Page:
HTC Claims to Reinvent Smartphone with Latest Android Phone
(NEW YORK) -- HTC is kicking off the start of Android phone season. At an event in New York City on Tuesday, the Taiwan-based company announced its latest flagship Android phone -- the HTC One.
"We think it's time to shake things up in the smartphone space," Mike Woodward, president of HTC America, told ABC News in an interview. "We have decided to come out and reinvent the smartphone."
Of course, HTC hasn't completely reinvented what the smartphone looks like -- it's still a large rectangle -- but according to Woodward, the One is a complete shift for the industry, built around how people use their phones now.
"We have re-architected the phone around how Generation Feed behaves," Woodward said. Woodward and HTC say Generation Feed is those of us who look down at their phones constantly, staying up to date on news and friends.
HTC's Android phones have always been known for their top-of-the-line hardware parts and the One is no different.
The phone is made entirely of aluminum -- no small feat, according to Woodward, who said it took two years to make a good all-metal phone. It also has a large 4.7-inch, 1080p screen, which is flanked vertically by two speaker strips.
The phone is fast too, thanks to its quad-core Snapdragon 600 processor and 2GB of RAM.
Where the One stands out from other Android phones on specs is with its camera.
"Generation Feed grew up with a camera in their pocket, but the pictures that they take are not always great and they're not always outside," Woodward said.
With that, HTC has ditched megapixels for an ultrapixel camera.
"An ultrapixel is twice the size of a megapixel -- it lets in 300 percent more light," Woodward says. "We paired that with dual-axis stabilization. This is different than letting a shutter open."
HTC says the new technology should allow you to take much better low-light shots without having to use flash, which often makes for flat, blown-out images.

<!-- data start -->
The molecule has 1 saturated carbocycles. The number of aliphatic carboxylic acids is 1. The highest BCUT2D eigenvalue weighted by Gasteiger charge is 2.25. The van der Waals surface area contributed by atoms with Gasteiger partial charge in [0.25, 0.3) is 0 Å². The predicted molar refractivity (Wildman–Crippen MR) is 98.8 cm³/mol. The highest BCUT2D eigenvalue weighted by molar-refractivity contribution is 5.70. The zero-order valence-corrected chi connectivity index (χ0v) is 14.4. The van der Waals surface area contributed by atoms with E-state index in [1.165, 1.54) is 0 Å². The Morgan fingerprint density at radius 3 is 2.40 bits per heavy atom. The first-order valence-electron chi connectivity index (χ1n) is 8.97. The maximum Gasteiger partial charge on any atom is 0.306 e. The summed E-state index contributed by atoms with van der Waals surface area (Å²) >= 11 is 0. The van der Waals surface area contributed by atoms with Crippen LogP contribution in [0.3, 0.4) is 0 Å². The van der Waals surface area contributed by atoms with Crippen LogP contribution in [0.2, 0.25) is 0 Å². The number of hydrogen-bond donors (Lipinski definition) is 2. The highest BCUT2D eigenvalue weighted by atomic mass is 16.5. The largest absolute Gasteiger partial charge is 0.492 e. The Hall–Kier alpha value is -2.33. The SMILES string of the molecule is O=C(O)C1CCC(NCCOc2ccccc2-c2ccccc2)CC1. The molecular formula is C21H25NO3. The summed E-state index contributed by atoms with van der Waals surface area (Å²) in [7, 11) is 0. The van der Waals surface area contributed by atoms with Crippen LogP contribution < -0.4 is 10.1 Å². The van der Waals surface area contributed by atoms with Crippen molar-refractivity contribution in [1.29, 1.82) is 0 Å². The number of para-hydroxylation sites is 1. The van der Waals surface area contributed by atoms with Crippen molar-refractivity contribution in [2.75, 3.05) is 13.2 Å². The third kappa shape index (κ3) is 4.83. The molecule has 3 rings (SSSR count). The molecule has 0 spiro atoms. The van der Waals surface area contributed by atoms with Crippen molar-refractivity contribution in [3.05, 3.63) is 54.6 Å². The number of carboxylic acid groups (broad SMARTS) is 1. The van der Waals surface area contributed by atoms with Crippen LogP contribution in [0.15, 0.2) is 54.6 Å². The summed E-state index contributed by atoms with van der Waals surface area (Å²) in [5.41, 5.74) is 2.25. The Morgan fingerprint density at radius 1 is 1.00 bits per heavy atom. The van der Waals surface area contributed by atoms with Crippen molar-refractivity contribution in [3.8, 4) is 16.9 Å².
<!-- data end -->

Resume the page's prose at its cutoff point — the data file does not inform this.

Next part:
HTC has paired that camera hardware with some new software features. It has livened up its gallery and allows you to take three-second videos when you take a photo. HTC calls this sort of video or photo a Zoe; the camera takes one second of video before you hit the shutter button and then two seconds right after, giving you photos that "come to life." You can then share Zoes with anyone via a URL.
And while HTC backed off from tweaking Android too heavily in its previous phones, it has begun to think of Google's software entirely differently with the One.
The phone is based on the latest version of Android (Android 4.2 or Jelly Bean), but HTC says that the majority of Android users only use one home screen instead of the three provided by Google (80 percent of Android users use fewer than three home screens, says HTC).
"We found that widgets and home panels aren't that well understood, so we wanted to simplify that," Woodward said.
Called Blinkfeed, the home screen on the One is now a grid of news or a newsfeed of your social media accounts and news accounts.
"The idea is in a blink of an eye your phone is constantly refreshed and your phone is constantly alive. That becomes your home screen," Woodward said.
The feed can be customized and if you don't like it, you can choose to put your Blinkfeed on another pane and use a regular Android home screen.
The One will be offered by 180 carriers in 80 countries over the next few months. It will be available in the U.S. at T-Mobile, Sprint and AT&T in March.
HTC would not confirm the pricing, but said it would be competitive. Most high-end Android phones and the iPhone 5 cost $199 with a two-year contract.
Copyright 2013 ABC News Radio